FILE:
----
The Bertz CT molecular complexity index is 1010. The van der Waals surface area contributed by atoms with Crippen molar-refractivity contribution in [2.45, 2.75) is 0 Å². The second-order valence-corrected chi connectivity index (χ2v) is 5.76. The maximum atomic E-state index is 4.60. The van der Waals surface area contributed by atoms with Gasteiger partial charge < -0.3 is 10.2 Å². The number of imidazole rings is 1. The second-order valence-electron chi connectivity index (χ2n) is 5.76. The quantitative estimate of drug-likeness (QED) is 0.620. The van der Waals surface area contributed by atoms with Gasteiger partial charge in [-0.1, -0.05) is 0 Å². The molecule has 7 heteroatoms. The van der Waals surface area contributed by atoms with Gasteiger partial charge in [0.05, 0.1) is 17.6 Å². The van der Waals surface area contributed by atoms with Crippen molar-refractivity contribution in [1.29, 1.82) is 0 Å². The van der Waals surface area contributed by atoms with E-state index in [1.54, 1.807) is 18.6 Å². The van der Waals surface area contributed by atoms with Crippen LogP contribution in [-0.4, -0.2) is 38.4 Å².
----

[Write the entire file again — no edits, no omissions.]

The Bertz CT molecular complexity index is 1010. The van der Waals surface area contributed by atoms with Crippen molar-refractivity contribution in [2.45, 2.75) is 0 Å². The second-order valence-corrected chi connectivity index (χ2v) is 5.76. The maximum atomic E-state index is 4.60. The van der Waals surface area contributed by atoms with Gasteiger partial charge < -0.3 is 10.2 Å². The number of imidazole rings is 1. The second-order valence-electron chi connectivity index (χ2n) is 5.76. The quantitative estimate of drug-likeness (QED) is 0.620. The van der Waals surface area contributed by atoms with Gasteiger partial charge in [-0.1, -0.05) is 0 Å². The molecule has 7 heteroatoms. The van der Waals surface area contributed by atoms with Gasteiger partial charge in [0.05, 0.1) is 17.6 Å². The van der Waals surface area contributed by atoms with Crippen molar-refractivity contribution in [1.29, 1.82) is 0 Å². The van der Waals surface area contributed by atoms with E-state index in [1.54, 1.807) is 18.6 Å². The van der Waals surface area contributed by atoms with Crippen LogP contribution in [-0.4, -0.2) is 38.4 Å².